This is really their story, our story, the church’s story. That much becomes more clear, in weeks like this one, when violence collides with stories of demons, and we begin to truly see where we locate ourselves within the story: as those who shun and oppress, shackle and demonize; as those who do the ongoing, often painful work of self-reflection, of choosing to reject the justifications for, and the comfort with, the demons of this world – even as we ourselves are called possessed. 

This is our story: the story of being willing to acknowledge our participation in the culture of death, and to spend our time in prayerful repentence among its victims.

For the demons of this world are not race or class, sexuality or gender identity, but the beliefs and fears that do violence on those bases; the ones that fuel the stories that started this sermon, the ones that lead to the violence we have seen this week, the ones that lead to the erasure of the voices and the identities of those who were most directly impacted by violence.

The demons of this world are not race or class, sexuality or gender identity, for those do not keep us separate from the love that Jesus embodies, but recognize the power of standing, in love, on the side the oppressed.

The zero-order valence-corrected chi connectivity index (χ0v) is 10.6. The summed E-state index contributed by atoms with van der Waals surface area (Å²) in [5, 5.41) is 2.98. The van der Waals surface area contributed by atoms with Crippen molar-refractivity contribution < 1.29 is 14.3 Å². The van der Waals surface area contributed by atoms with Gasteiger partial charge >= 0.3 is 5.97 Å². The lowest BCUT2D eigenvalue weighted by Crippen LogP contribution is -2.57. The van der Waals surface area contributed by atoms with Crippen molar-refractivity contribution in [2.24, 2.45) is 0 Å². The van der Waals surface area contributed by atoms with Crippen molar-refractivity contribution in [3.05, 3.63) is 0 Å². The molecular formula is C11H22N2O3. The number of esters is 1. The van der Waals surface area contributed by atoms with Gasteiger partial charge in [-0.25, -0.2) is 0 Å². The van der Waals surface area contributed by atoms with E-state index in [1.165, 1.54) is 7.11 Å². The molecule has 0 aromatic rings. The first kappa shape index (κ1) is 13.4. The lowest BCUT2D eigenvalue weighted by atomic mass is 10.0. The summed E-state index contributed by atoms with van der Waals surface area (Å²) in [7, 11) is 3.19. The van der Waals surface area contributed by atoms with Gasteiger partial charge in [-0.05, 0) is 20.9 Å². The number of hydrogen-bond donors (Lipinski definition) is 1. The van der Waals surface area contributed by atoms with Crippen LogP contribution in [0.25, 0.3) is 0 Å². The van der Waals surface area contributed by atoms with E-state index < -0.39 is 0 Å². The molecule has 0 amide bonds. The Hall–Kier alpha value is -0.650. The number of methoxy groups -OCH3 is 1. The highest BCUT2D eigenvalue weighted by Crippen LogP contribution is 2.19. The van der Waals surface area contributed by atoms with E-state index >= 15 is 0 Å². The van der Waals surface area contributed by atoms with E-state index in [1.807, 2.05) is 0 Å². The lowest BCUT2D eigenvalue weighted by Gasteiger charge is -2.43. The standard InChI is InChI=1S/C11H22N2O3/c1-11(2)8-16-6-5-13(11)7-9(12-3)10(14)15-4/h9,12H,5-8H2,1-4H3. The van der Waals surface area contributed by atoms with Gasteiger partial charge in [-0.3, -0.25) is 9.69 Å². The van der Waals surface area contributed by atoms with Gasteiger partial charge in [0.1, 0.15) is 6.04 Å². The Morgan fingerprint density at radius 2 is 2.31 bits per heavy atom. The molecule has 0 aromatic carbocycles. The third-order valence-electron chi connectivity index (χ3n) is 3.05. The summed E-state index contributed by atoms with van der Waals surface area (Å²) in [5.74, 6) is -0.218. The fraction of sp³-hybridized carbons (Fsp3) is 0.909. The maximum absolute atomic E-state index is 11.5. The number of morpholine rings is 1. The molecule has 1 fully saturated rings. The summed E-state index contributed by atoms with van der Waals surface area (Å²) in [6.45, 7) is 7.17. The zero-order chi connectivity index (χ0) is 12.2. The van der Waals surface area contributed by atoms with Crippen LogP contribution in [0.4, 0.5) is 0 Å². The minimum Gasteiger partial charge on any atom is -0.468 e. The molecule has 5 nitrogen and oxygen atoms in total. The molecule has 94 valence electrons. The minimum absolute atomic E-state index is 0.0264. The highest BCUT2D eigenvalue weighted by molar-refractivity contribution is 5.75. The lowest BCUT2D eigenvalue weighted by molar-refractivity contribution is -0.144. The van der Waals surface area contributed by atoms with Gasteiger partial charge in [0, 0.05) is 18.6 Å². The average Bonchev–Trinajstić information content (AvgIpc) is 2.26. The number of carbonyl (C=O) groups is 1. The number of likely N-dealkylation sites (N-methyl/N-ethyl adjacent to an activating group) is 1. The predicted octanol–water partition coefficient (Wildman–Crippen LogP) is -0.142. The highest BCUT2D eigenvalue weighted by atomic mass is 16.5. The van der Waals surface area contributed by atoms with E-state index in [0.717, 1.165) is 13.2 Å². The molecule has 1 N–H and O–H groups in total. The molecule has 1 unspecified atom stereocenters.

The demons of this world are racism, classism, sexism, homophobia, transphobia, which our culture justifies in the fear-mongering and the hate which have become so pervasive, so subtle that we no longer see them, but accept and even justify them as comfortable. These are demons we are afraid to acknowledge, because grappling with them, recognizing our role in maintaining them, is painful to us, and threatening to those who remain comfortable. And we are afraid of being shackled or ostracized. We are afraid of dwelling among the tombs, among the victims of our hateful demons and our inability to let them go.

And so I hope we will all come to identify with this demon possessed man of the Gerasenes, who grappled with the demons, despite the pain. I hope that we will all identify with this man who recognized Jesus and called out to him, despite the fear; who named his demons, the sins that kept him separate from God’s love: the love that does not call anyone “other.” I hope we will have the courage to see the demons with whom we have become comfortable. I hope that we will find the strength to call them out, no matter who tries to shackle us, to demonize us. I hope we will have courage to tear down the barriersour demons have prodded us to create, so that we might find Jesus standing, as always, on the other side with the queers and the Latinx and the undocumented, beloved and grieving.